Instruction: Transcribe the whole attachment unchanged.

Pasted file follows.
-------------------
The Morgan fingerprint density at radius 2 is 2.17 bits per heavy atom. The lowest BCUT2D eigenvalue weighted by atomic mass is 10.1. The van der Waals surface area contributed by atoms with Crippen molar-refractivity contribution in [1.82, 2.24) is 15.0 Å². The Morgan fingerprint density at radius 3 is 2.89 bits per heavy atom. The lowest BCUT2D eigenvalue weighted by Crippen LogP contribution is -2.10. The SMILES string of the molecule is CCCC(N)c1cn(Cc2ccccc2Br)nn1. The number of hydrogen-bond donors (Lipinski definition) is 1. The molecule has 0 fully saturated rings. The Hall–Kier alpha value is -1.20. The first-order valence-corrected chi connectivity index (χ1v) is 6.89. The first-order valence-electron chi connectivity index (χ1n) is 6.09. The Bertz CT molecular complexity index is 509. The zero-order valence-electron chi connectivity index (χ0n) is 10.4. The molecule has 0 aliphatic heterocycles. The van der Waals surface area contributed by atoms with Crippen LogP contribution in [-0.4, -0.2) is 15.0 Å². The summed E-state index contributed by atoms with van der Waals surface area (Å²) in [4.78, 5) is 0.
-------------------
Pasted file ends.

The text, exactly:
The Morgan fingerprint density at radius 2 is 2.17 bits per heavy atom. The lowest BCUT2D eigenvalue weighted by atomic mass is 10.1. The van der Waals surface area contributed by atoms with Crippen molar-refractivity contribution in [1.82, 2.24) is 15.0 Å². The Morgan fingerprint density at radius 3 is 2.89 bits per heavy atom. The lowest BCUT2D eigenvalue weighted by Crippen LogP contribution is -2.10. The SMILES string of the molecule is CCCC(N)c1cn(Cc2ccccc2Br)nn1. The number of hydrogen-bond donors (Lipinski definition) is 1. The molecule has 0 fully saturated rings. The Hall–Kier alpha value is -1.20. The first-order valence-corrected chi connectivity index (χ1v) is 6.89. The first-order valence-electron chi connectivity index (χ1n) is 6.09. The Bertz CT molecular complexity index is 509. The zero-order valence-electron chi connectivity index (χ0n) is 10.4. The molecule has 0 aliphatic heterocycles. The van der Waals surface area contributed by atoms with Crippen LogP contribution in [-0.4, -0.2) is 15.0 Å². The summed E-state index contributed by atoms with van der Waals surface area (Å²) in [4.78, 5) is 0.